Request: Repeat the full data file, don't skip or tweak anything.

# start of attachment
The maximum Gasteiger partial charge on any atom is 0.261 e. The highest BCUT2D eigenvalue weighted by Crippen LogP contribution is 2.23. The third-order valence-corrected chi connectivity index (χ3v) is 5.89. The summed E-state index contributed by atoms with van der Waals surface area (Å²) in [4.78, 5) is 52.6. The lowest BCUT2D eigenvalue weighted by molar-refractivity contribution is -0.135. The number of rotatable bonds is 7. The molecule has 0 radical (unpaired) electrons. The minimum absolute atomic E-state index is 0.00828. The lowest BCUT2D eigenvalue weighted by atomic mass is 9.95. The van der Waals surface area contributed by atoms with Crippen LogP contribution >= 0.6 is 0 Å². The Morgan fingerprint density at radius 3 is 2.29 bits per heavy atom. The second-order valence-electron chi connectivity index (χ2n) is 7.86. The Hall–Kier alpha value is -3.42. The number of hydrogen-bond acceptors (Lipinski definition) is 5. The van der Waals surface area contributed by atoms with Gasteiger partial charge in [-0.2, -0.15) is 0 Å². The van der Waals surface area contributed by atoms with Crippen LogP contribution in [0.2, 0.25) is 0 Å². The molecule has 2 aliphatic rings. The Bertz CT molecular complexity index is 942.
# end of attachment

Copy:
The maximum Gasteiger partial charge on any atom is 0.261 e. The highest BCUT2D eigenvalue weighted by Crippen LogP contribution is 2.23. The third-order valence-corrected chi connectivity index (χ3v) is 5.89. The summed E-state index contributed by atoms with van der Waals surface area (Å²) in [4.78, 5) is 52.6. The lowest BCUT2D eigenvalue weighted by molar-refractivity contribution is -0.135. The number of rotatable bonds is 7. The molecule has 0 radical (unpaired) electrons. The minimum absolute atomic E-state index is 0.00828. The lowest BCUT2D eigenvalue weighted by atomic mass is 9.95. The van der Waals surface area contributed by atoms with Crippen LogP contribution >= 0.6 is 0 Å². The Morgan fingerprint density at radius 3 is 2.29 bits per heavy atom. The second-order valence-electron chi connectivity index (χ2n) is 7.86. The Hall–Kier alpha value is -3.42. The number of hydrogen-bond acceptors (Lipinski definition) is 5. The van der Waals surface area contributed by atoms with Gasteiger partial charge in [-0.2, -0.15) is 0 Å². The van der Waals surface area contributed by atoms with Crippen LogP contribution in [0.2, 0.25) is 0 Å². The molecule has 2 aliphatic rings. The Bertz CT molecular complexity index is 942.